Both London Borough of Sutton and London Borough of Hammersmith & Fulham effectively utilise this method of working. LBHF also effectively run internal training on a regular basis.

How Citizen Space can be used to compliment a centralised method of working

  • Set up one or two site admins who have control over all consultations. This approach helps ensure there is an organisational overview of all consultation activity.
  • All consultations are built by one or two individuals within a small team who know the system the best, the aim here is to maintain a consistent quality approach.
  • Calendars can be closely managed, reducing the risk of survey fatigue to the public. Consultations can be created and templated by this central team before being copied across between departments using our newly released survey cloning feature.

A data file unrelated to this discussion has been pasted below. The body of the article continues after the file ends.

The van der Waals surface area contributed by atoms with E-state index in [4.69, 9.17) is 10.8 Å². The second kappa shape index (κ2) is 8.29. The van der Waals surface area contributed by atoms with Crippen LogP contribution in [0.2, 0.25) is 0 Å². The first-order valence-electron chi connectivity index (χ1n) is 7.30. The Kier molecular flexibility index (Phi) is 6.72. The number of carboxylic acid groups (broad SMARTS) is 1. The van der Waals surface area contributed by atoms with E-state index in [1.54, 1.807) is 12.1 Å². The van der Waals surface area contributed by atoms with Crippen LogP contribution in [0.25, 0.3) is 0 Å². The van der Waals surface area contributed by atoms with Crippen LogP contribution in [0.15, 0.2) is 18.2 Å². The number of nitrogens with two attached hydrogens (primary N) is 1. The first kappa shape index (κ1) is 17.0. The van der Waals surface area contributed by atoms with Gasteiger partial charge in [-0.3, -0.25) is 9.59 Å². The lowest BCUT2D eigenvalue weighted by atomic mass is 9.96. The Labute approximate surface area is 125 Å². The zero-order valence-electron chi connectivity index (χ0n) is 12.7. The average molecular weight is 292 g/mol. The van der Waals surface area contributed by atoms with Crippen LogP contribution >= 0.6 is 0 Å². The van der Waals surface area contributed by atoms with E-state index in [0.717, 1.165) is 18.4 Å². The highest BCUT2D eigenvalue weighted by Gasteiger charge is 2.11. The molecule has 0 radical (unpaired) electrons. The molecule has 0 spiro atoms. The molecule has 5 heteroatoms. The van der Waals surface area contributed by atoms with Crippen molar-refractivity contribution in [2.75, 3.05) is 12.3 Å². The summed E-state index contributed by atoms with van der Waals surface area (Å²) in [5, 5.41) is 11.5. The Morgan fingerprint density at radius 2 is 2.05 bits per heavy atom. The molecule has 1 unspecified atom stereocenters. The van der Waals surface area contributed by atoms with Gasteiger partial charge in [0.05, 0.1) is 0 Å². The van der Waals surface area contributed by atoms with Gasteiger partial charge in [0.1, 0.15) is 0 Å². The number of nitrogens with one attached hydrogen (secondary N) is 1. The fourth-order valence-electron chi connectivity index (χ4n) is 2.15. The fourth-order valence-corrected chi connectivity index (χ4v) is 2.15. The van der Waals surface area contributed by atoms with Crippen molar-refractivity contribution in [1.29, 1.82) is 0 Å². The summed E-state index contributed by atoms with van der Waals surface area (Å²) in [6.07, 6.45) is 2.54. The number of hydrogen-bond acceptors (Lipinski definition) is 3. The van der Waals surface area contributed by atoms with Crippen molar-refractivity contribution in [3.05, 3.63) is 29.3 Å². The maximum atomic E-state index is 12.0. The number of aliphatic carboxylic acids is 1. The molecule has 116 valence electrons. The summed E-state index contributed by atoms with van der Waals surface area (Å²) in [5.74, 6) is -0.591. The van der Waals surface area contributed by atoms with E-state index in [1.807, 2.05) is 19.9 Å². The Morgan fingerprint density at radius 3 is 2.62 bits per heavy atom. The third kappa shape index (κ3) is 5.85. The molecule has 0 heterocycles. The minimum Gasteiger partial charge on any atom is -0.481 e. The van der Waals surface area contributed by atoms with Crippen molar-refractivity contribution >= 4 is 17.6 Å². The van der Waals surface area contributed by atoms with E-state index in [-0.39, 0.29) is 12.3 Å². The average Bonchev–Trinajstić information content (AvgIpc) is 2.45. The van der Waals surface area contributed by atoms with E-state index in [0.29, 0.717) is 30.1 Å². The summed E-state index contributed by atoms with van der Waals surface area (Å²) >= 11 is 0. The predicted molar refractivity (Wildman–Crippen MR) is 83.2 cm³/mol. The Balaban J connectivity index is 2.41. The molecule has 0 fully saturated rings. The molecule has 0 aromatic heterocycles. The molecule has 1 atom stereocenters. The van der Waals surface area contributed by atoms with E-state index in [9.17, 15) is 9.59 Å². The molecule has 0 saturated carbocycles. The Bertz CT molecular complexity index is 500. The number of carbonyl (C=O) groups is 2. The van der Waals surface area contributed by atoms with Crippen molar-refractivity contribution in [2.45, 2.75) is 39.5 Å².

• Reporting on outcomes can be fully standardised and sent for action within the appropriate team.

Transport for London build their Citizen Space consultations within a core team and these are signed off by two key users who have established a consultation centre of excellence. Rochdale Borough Council also centrally manage their Citizen Space instance within their research team, meaning their analysis experts are part of the survey build, as well as assessing the consultation outcomes.